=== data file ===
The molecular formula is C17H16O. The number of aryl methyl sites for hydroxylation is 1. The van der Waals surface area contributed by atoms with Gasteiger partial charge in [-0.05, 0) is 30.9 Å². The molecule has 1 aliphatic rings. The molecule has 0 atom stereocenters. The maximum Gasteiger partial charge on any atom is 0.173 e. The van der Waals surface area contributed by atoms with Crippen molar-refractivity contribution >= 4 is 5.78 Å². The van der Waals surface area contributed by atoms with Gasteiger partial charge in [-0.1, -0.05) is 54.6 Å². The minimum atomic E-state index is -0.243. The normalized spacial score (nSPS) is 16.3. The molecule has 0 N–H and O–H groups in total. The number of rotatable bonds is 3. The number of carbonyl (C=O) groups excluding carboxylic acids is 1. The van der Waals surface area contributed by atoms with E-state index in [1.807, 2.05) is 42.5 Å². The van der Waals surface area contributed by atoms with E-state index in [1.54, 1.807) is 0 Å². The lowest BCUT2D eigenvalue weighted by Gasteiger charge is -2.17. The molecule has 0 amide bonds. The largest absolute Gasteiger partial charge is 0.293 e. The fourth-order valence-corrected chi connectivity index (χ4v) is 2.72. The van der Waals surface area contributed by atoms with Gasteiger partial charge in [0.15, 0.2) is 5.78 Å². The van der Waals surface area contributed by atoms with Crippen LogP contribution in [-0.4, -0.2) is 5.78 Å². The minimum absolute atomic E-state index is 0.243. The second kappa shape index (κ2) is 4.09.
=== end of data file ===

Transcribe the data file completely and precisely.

The molecular formula is C17H16O. The number of aryl methyl sites for hydroxylation is 1. The van der Waals surface area contributed by atoms with Gasteiger partial charge in [-0.05, 0) is 30.9 Å². The molecule has 1 aliphatic rings. The molecule has 0 atom stereocenters. The maximum Gasteiger partial charge on any atom is 0.173 e. The van der Waals surface area contributed by atoms with Crippen molar-refractivity contribution >= 4 is 5.78 Å². The van der Waals surface area contributed by atoms with Gasteiger partial charge in [-0.1, -0.05) is 54.6 Å². The minimum atomic E-state index is -0.243. The normalized spacial score (nSPS) is 16.3. The molecule has 0 N–H and O–H groups in total. The number of rotatable bonds is 3. The number of carbonyl (C=O) groups excluding carboxylic acids is 1. The van der Waals surface area contributed by atoms with E-state index in [1.807, 2.05) is 42.5 Å². The van der Waals surface area contributed by atoms with E-state index in [1.54, 1.807) is 0 Å². The lowest BCUT2D eigenvalue weighted by Gasteiger charge is -2.17. The molecule has 0 amide bonds. The largest absolute Gasteiger partial charge is 0.293 e. The fourth-order valence-corrected chi connectivity index (χ4v) is 2.72. The van der Waals surface area contributed by atoms with Gasteiger partial charge in [0.15, 0.2) is 5.78 Å². The van der Waals surface area contributed by atoms with Crippen LogP contribution in [-0.4, -0.2) is 5.78 Å². The minimum absolute atomic E-state index is 0.243. The second kappa shape index (κ2) is 4.09.